Faith Yields Fruit (Matthew 21:20-22) When the disciples saw it, they marveled, saying, “How did the fig tree wither at once?” And Jesus answered them, “Truly, I say to you, if you have faith and do not doubt, you will not only do what has been done to the fig tree, but even if you say to this mountain, ‘Be taken up and thrown into the sea,’ it will happen. And whatever you ask in prayer, you will receive, if you have faith.”

  • Christ’s reference to the moving of a mountain by faith seems to allude to Zechariah 4:6-9, in which Zerubbabel’s obstacles to rebuilding the Temple after Israel’s return from Babylonian captivity are compared to a mountain being made a plain. “Then he said to me, “This is the word of the LORD to Zerubbabel: Not by might, nor by power, but by my Spirit, says the LORD of hosts. Who are you, O great mountain? Before Zerubbabel you shall become a plain. And he shall bring forward the top stone amid shouts of ‘Grace, grace to it!’” Then the word of the LORD came to me, saying, “The hands of Zerubbabel have laid the foundation of this house; his hands shall also complete it. Then you will know that the LORD of hosts has sent me to you.
  • The marveling of the disciples evidenced their lack of faith. Had they the faith of a mustard seed, they would have understood that nothing is impossible for God, be it the withering of a tree, the moving of a mountain or the production of the fruit of true worship and righteousness.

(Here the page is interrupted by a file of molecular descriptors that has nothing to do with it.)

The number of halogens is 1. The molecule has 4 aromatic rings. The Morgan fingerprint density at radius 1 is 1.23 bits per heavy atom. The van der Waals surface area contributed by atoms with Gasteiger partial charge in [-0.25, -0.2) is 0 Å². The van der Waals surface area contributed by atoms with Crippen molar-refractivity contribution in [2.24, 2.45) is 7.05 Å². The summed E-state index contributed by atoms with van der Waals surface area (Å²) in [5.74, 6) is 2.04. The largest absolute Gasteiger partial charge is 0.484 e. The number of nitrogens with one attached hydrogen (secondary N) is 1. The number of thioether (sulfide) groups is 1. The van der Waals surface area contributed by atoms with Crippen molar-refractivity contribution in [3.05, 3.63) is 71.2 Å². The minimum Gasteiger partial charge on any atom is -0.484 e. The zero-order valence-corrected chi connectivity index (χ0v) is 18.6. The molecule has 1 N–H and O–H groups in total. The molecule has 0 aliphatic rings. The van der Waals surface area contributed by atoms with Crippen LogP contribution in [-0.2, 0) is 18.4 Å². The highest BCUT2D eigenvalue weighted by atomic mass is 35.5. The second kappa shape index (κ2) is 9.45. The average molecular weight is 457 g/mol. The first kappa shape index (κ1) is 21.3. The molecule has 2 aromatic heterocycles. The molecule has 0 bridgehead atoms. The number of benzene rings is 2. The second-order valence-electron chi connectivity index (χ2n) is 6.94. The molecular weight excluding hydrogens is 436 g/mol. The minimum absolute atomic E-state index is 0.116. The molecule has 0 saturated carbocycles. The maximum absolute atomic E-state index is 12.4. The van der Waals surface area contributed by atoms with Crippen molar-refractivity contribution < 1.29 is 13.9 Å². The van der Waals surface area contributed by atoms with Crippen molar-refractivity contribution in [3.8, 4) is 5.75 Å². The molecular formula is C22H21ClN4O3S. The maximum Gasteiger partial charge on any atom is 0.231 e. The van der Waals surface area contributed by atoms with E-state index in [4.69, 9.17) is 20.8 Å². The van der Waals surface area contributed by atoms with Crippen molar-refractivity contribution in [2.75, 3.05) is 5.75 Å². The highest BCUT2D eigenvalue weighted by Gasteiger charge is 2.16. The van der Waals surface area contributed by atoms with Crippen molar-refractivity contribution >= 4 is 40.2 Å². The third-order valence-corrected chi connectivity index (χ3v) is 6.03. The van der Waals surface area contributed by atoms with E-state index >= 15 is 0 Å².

•  True worship is impossible “in the flesh,” that is, apart from faith in Christ, but is possible “in Christ,” that is, through saving faith in him. The corporate worship of God is an amazing event: believers stand on holy ground in God’s presence. Unbelievers who presume to worship will prove unfruitful in the worship of God, and they will be judged by Christ as were the fig tree and the Temple.
  • The promise in verse 22, “And whatever you ask in prayer, you will receive, if you have faith,” is simply an encouragement to come to God in faith by prayer in acknowledgement of our utter dependence on him.  Lack of prayer is the result of self-sufficiency. Christians depend on the outpouring of God’s grace upon them, as a tree is dependent on the rain for life and fruitfulness. Faith in Christ will bear the fruit of the Spirit as described in Galatians 5:22-23, which reads, “But the fruit of the Spirit is love, joy, peace, patience, kindness, goodness, faithfulness, gentleness, self-control; against such things there is no law.”

The Once and Future King (Matthew 21:1-11)

Sermon Notes from Sunday, October 9, 2011. Delivered by Rev. Joe Troutman at Mid-Cities Presbyterian Church (OPC). Listen online.